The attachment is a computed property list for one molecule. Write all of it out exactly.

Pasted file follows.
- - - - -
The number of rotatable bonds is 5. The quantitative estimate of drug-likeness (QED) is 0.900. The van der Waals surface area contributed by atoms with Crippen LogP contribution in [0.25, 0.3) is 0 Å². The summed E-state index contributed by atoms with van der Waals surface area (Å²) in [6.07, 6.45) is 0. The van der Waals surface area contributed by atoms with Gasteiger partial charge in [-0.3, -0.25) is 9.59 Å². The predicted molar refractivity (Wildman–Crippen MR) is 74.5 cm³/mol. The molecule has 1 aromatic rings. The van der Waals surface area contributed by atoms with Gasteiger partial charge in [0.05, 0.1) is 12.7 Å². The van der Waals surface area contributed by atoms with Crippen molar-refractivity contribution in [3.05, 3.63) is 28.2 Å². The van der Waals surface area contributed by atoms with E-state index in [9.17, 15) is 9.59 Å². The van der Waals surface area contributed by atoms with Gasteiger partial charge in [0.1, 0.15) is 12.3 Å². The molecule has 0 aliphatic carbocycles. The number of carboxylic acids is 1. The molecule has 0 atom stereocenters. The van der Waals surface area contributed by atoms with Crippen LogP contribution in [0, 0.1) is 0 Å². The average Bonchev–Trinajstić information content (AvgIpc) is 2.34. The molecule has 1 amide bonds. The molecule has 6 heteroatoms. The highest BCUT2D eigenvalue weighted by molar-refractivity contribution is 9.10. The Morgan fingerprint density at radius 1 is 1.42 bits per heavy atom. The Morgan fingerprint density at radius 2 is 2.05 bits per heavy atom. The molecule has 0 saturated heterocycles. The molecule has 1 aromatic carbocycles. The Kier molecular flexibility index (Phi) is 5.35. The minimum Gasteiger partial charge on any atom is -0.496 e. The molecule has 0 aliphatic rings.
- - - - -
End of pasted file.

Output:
The number of rotatable bonds is 5. The quantitative estimate of drug-likeness (QED) is 0.900. The van der Waals surface area contributed by atoms with Crippen LogP contribution in [0.25, 0.3) is 0 Å². The summed E-state index contributed by atoms with van der Waals surface area (Å²) in [6.07, 6.45) is 0. The van der Waals surface area contributed by atoms with Gasteiger partial charge in [-0.3, -0.25) is 9.59 Å². The predicted molar refractivity (Wildman–Crippen MR) is 74.5 cm³/mol. The molecule has 1 aromatic rings. The van der Waals surface area contributed by atoms with Gasteiger partial charge in [0.05, 0.1) is 12.7 Å². The van der Waals surface area contributed by atoms with Crippen molar-refractivity contribution in [3.05, 3.63) is 28.2 Å². The van der Waals surface area contributed by atoms with E-state index in [9.17, 15) is 9.59 Å². The van der Waals surface area contributed by atoms with Gasteiger partial charge in [0.1, 0.15) is 12.3 Å². The molecule has 0 aliphatic carbocycles. The number of carboxylic acids is 1. The molecule has 0 atom stereocenters. The van der Waals surface area contributed by atoms with Crippen LogP contribution in [0, 0.1) is 0 Å². The average Bonchev–Trinajstić information content (AvgIpc) is 2.34. The molecule has 1 amide bonds. The molecule has 6 heteroatoms. The highest BCUT2D eigenvalue weighted by molar-refractivity contribution is 9.10. The Morgan fingerprint density at radius 1 is 1.42 bits per heavy atom. The Morgan fingerprint density at radius 2 is 2.05 bits per heavy atom. The molecule has 0 saturated heterocycles. The molecule has 1 aromatic carbocycles. The Kier molecular flexibility index (Phi) is 5.35. The minimum Gasteiger partial charge on any atom is -0.496 e. The molecule has 0 aliphatic rings.